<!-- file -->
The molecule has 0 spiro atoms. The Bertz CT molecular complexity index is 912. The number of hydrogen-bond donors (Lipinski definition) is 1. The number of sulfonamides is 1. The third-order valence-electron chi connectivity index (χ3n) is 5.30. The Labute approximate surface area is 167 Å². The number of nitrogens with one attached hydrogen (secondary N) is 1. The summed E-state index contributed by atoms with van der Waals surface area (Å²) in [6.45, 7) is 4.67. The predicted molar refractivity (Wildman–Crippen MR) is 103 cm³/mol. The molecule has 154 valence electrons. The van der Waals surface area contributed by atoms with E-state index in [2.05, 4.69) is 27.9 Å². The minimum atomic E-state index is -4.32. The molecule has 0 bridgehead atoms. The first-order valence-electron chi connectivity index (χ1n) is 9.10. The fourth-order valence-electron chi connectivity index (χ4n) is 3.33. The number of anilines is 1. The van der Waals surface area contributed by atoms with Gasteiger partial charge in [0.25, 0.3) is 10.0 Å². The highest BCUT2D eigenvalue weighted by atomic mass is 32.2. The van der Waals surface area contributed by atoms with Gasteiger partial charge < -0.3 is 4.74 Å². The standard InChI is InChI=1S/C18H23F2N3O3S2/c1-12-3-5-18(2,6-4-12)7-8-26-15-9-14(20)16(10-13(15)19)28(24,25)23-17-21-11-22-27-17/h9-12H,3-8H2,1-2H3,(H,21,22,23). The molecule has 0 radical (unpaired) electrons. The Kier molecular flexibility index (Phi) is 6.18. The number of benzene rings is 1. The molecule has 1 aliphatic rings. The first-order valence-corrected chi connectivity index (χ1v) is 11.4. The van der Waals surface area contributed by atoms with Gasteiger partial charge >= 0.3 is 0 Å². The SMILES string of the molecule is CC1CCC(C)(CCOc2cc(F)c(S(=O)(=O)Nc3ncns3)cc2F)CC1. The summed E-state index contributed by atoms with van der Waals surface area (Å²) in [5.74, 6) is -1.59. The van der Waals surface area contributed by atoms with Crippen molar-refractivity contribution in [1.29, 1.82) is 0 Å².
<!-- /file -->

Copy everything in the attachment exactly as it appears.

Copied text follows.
The molecule has 0 spiro atoms. The Bertz CT molecular complexity index is 912. The number of hydrogen-bond donors (Lipinski definition) is 1. The number of sulfonamides is 1. The third-order valence-electron chi connectivity index (χ3n) is 5.30. The Labute approximate surface area is 167 Å². The number of nitrogens with one attached hydrogen (secondary N) is 1. The summed E-state index contributed by atoms with van der Waals surface area (Å²) in [6.45, 7) is 4.67. The predicted molar refractivity (Wildman–Crippen MR) is 103 cm³/mol. The molecule has 154 valence electrons. The van der Waals surface area contributed by atoms with E-state index in [2.05, 4.69) is 27.9 Å². The minimum atomic E-state index is -4.32. The molecule has 0 bridgehead atoms. The first-order valence-electron chi connectivity index (χ1n) is 9.10. The fourth-order valence-electron chi connectivity index (χ4n) is 3.33. The number of anilines is 1. The van der Waals surface area contributed by atoms with Gasteiger partial charge in [0.25, 0.3) is 10.0 Å². The highest BCUT2D eigenvalue weighted by atomic mass is 32.2. The van der Waals surface area contributed by atoms with Gasteiger partial charge < -0.3 is 4.74 Å². The standard InChI is InChI=1S/C18H23F2N3O3S2/c1-12-3-5-18(2,6-4-12)7-8-26-15-9-14(20)16(10-13(15)19)28(24,25)23-17-21-11-22-27-17/h9-12H,3-8H2,1-2H3,(H,21,22,23). The molecule has 0 radical (unpaired) electrons. The Kier molecular flexibility index (Phi) is 6.18. The number of benzene rings is 1. The molecule has 1 aliphatic rings. The first-order valence-corrected chi connectivity index (χ1v) is 11.4. The van der Waals surface area contributed by atoms with Gasteiger partial charge >= 0.3 is 0 Å². The SMILES string of the molecule is CC1CCC(C)(CCOc2cc(F)c(S(=O)(=O)Nc3ncns3)cc2F)CC1. The summed E-state index contributed by atoms with van der Waals surface area (Å²) in [5.74, 6) is -1.59. The van der Waals surface area contributed by atoms with Crippen molar-refractivity contribution in [1.29, 1.82) is 0 Å².